• startsomewhere

    Would it be meaningless to say, that unfortunately people are being judged by their first and last names world wide. I cant wait for the younger generation to raid the corporate world and focus on what really matter besides names. I do think they have a bigger tolerance for ethnic backgrounds and cultures, including the names that come with it. You can be an african named Quinn, but if your last name sounds too african you still might be booted. You can be called Mohammed Kennedy, and your first name will still be judged.
    I personally never judged by a name, it always gave me more curiosity about someones background and origin. If she is grown, and prefers to be called Quinn on the work floor, Fine why not, thats ur calling name. You have to draw a line somewhere and not assume for the worst and claim what is giving to you.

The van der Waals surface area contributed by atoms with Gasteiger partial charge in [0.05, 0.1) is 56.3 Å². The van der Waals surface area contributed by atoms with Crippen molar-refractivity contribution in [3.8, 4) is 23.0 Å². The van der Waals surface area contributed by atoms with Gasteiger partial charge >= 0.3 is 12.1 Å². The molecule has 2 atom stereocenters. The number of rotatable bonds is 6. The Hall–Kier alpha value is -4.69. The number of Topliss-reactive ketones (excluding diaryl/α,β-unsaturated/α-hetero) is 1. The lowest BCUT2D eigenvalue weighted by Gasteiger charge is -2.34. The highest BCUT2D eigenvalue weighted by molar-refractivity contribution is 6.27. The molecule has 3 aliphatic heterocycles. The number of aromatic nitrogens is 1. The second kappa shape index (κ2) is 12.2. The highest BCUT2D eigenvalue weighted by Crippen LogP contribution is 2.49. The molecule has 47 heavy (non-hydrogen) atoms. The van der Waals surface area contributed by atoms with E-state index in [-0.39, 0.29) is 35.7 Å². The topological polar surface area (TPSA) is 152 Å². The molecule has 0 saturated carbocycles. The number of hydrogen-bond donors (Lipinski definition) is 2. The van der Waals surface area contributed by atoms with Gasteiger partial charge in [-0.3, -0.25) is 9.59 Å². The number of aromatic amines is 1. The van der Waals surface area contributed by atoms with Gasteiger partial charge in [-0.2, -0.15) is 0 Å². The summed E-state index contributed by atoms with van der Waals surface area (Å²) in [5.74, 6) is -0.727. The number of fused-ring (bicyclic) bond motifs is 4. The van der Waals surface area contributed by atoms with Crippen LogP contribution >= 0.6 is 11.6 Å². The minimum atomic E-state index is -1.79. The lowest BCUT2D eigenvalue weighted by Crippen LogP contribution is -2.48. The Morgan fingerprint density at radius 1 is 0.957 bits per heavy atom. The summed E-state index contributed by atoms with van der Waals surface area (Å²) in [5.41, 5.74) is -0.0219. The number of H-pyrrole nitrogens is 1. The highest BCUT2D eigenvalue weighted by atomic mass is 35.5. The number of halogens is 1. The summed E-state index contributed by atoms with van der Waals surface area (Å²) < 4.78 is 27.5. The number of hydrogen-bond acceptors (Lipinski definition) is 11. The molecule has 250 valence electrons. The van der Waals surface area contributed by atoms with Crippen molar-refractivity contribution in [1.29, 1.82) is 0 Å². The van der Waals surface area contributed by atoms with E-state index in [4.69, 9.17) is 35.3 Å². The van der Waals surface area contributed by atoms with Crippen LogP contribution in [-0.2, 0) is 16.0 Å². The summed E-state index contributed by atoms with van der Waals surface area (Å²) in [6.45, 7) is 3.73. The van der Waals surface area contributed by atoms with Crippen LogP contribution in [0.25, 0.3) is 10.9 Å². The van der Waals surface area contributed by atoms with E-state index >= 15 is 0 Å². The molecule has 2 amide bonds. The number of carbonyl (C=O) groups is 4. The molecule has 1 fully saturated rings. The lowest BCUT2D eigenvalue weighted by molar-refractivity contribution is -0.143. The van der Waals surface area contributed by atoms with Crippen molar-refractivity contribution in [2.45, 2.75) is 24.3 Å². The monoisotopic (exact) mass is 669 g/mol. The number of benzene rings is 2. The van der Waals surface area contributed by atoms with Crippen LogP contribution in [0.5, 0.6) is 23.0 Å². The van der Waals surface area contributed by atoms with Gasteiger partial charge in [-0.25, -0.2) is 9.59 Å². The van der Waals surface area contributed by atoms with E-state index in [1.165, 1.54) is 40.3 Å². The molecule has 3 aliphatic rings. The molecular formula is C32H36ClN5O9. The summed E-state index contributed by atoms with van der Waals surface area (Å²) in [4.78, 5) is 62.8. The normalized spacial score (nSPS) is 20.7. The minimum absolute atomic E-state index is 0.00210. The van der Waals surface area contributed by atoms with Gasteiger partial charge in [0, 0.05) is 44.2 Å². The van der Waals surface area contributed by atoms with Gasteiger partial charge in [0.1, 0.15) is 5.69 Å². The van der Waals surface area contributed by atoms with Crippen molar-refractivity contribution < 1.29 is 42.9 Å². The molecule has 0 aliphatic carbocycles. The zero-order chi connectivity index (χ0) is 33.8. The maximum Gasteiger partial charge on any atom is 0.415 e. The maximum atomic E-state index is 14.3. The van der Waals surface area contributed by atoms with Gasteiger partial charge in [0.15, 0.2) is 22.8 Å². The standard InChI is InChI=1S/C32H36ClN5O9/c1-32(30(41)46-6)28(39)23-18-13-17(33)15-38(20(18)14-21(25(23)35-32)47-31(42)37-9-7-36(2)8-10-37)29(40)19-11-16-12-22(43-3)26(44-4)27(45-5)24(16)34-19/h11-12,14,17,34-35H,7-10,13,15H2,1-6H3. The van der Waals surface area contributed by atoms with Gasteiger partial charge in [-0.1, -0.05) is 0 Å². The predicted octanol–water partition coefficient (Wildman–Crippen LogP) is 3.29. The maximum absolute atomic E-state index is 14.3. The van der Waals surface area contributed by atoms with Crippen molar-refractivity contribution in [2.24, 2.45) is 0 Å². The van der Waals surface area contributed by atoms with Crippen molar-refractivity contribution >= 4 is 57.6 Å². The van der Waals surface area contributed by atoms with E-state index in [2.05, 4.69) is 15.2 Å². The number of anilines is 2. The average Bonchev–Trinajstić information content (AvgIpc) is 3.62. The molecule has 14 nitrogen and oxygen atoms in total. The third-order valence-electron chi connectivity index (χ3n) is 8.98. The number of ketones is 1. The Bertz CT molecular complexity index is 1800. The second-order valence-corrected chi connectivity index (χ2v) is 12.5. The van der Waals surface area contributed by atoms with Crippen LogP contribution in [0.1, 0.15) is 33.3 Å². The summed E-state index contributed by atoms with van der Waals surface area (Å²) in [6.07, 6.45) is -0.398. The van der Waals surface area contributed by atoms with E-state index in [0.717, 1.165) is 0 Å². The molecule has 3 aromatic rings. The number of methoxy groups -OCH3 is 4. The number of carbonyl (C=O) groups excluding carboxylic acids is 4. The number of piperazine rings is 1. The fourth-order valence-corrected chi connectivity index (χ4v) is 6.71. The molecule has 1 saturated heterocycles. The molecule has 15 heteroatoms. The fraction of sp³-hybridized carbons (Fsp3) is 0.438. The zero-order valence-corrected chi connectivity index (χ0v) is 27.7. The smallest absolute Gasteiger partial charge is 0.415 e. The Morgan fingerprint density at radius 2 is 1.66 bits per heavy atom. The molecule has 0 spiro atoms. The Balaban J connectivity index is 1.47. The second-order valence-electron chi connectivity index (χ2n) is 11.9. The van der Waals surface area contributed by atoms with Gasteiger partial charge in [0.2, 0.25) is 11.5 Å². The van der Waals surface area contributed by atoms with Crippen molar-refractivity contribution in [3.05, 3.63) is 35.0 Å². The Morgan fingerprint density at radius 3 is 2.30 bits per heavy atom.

• Abbas BAKER

    Black people are the enemies of themselves.

  • jasmine

    Mathew k. changed michelle real name from destiny child to to michelle. he said her real name I ghetto like beyonce not a getto name

    • Drew

      What the hell did you write???

  • jasmine

    whites,latinas and Asian name there kids ethinc or ghetto names,

  • Secret

    change it, plain and simple get her dad to sign the dotted line and change it. Allow her to help you pick a name…if she wants.

  • NotNamingNames